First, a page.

The absence of life is not the same as material privation: we will never again see the same soul occupying the same space. The world refers to them as pets, but that is what we do, not really what they are. Affection pays for itself in proportion to the love we offer, and if the love we lavished on him was any indication, we are inconsolable. The suffering is more on our side now, for he led an enormously happy and productive life, and we are left to remember and agonize. It is all wretchedness now. Grief is the currency for death, leaving us in emotional debt perhaps forever, but love is the tax we happily pay toward the investment of another's company, and we would all rather pay it and be happy and poor than be rich in a friendless life. He is gone, and we are now beholden to him, but we are so much happier for his having been here than we deserve to be.      

Many of my stories are based on the absurd things that happened to me in real life, but while Smokey made up the chief of what was absurd in the house, his counterpart Khaasta made up everything that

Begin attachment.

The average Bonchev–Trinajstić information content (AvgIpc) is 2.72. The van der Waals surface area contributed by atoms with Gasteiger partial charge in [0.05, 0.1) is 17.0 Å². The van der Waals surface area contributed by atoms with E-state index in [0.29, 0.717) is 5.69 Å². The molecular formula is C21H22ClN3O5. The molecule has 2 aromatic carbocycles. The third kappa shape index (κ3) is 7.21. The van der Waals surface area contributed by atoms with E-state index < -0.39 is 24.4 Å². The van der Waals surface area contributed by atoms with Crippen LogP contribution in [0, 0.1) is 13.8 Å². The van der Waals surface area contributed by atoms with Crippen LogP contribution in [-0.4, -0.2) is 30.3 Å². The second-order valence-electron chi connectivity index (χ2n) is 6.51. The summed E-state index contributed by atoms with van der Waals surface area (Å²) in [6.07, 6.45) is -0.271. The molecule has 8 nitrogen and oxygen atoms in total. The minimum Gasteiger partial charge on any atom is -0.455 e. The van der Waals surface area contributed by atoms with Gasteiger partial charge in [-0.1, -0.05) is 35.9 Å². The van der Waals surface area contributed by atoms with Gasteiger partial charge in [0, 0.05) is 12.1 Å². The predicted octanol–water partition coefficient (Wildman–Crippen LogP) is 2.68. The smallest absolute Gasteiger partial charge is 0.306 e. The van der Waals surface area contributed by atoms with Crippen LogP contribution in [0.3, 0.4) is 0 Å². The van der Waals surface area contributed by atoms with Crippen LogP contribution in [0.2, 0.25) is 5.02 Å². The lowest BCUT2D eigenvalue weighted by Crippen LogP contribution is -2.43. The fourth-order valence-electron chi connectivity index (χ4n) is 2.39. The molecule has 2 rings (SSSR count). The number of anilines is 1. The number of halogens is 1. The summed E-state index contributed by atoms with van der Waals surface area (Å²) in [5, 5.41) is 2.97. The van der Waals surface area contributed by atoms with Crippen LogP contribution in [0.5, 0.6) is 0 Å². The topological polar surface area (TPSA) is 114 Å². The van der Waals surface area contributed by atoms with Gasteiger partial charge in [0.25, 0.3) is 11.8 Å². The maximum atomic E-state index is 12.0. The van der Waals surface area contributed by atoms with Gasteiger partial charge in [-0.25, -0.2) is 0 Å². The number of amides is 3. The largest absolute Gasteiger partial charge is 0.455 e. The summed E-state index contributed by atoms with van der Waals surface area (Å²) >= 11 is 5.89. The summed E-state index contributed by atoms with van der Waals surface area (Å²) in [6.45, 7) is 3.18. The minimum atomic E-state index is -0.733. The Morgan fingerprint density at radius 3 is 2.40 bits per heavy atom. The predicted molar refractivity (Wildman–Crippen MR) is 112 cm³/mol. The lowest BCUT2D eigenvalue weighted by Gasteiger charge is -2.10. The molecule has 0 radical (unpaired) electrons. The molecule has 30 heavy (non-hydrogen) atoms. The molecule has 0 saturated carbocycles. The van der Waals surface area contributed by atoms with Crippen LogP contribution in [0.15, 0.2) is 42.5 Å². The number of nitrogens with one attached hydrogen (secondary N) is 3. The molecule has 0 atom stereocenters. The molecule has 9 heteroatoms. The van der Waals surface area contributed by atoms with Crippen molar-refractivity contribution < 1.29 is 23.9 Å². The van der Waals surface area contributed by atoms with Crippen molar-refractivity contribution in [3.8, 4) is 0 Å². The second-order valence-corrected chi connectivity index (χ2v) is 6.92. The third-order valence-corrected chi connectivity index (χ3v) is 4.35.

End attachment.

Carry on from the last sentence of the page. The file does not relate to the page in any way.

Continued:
was unabsurd in the keep and on the islands. Ever a the wordless voice of reason, Khaasta was Leraa's companion for the better part of his life and accompanied him on his many visits to the south. She was the subject of many stories in Tales from Frewyn, acted as a playmate to the children, and as a general antagonist to Rautu, who reluctantly grew to appreciate her company. I will write a story about her passing, but not now. I have cried so much today, and am still crying now, that I will have to harden myself a little before writing anymore about death. It is the most unfair mistress in the world, disproportionately dividing up the sorrow that complements her, giving the living more than is our share. The Haanta do not see death as an evil; they view it as a completion, and the spirit goes on to dwell in the realm of enlightenment. That is certainly so in Khaasta's case, and I hope it is so in Smokey's, even if his enlightenment was to realize his dream of killing the centipede that evaded him just before he passed.